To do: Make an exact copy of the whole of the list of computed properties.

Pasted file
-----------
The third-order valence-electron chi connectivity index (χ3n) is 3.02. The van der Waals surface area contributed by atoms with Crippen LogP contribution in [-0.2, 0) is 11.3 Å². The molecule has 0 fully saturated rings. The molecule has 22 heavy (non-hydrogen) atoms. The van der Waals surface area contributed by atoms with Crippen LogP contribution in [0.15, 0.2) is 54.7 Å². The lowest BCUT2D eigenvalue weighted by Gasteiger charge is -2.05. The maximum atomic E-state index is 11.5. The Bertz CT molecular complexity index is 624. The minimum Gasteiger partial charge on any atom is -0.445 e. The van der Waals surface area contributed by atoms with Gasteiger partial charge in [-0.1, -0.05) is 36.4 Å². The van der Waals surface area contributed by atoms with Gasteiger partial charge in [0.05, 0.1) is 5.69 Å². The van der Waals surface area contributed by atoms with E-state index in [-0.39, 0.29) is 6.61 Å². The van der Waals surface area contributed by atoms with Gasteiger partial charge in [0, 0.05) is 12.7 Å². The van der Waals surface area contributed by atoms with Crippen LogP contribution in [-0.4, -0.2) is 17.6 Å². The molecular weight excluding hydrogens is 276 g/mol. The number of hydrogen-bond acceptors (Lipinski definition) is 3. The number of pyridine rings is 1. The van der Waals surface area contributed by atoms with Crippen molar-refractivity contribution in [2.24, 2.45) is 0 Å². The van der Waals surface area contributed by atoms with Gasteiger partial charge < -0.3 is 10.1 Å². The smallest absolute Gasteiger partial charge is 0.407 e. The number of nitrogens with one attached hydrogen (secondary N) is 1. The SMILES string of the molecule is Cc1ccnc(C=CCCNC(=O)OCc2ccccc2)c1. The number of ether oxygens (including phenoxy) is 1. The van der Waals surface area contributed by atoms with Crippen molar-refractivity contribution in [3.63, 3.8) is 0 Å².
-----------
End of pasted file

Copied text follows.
The third-order valence-electron chi connectivity index (χ3n) is 3.02. The van der Waals surface area contributed by atoms with Crippen LogP contribution in [-0.2, 0) is 11.3 Å². The molecule has 0 fully saturated rings. The molecule has 22 heavy (non-hydrogen) atoms. The van der Waals surface area contributed by atoms with Crippen LogP contribution in [0.15, 0.2) is 54.7 Å². The lowest BCUT2D eigenvalue weighted by Gasteiger charge is -2.05. The maximum atomic E-state index is 11.5. The Bertz CT molecular complexity index is 624. The minimum Gasteiger partial charge on any atom is -0.445 e. The van der Waals surface area contributed by atoms with Gasteiger partial charge in [-0.1, -0.05) is 36.4 Å². The van der Waals surface area contributed by atoms with Gasteiger partial charge in [0.05, 0.1) is 5.69 Å². The van der Waals surface area contributed by atoms with E-state index in [-0.39, 0.29) is 6.61 Å². The van der Waals surface area contributed by atoms with Gasteiger partial charge in [0, 0.05) is 12.7 Å². The van der Waals surface area contributed by atoms with Crippen LogP contribution in [-0.4, -0.2) is 17.6 Å². The molecular weight excluding hydrogens is 276 g/mol. The number of hydrogen-bond acceptors (Lipinski definition) is 3. The number of pyridine rings is 1. The van der Waals surface area contributed by atoms with Crippen molar-refractivity contribution in [2.24, 2.45) is 0 Å². The van der Waals surface area contributed by atoms with Gasteiger partial charge < -0.3 is 10.1 Å². The smallest absolute Gasteiger partial charge is 0.407 e. The number of nitrogens with one attached hydrogen (secondary N) is 1. The SMILES string of the molecule is Cc1ccnc(C=CCCNC(=O)OCc2ccccc2)c1. The number of ether oxygens (including phenoxy) is 1. The van der Waals surface area contributed by atoms with Crippen molar-refractivity contribution in [3.63, 3.8) is 0 Å².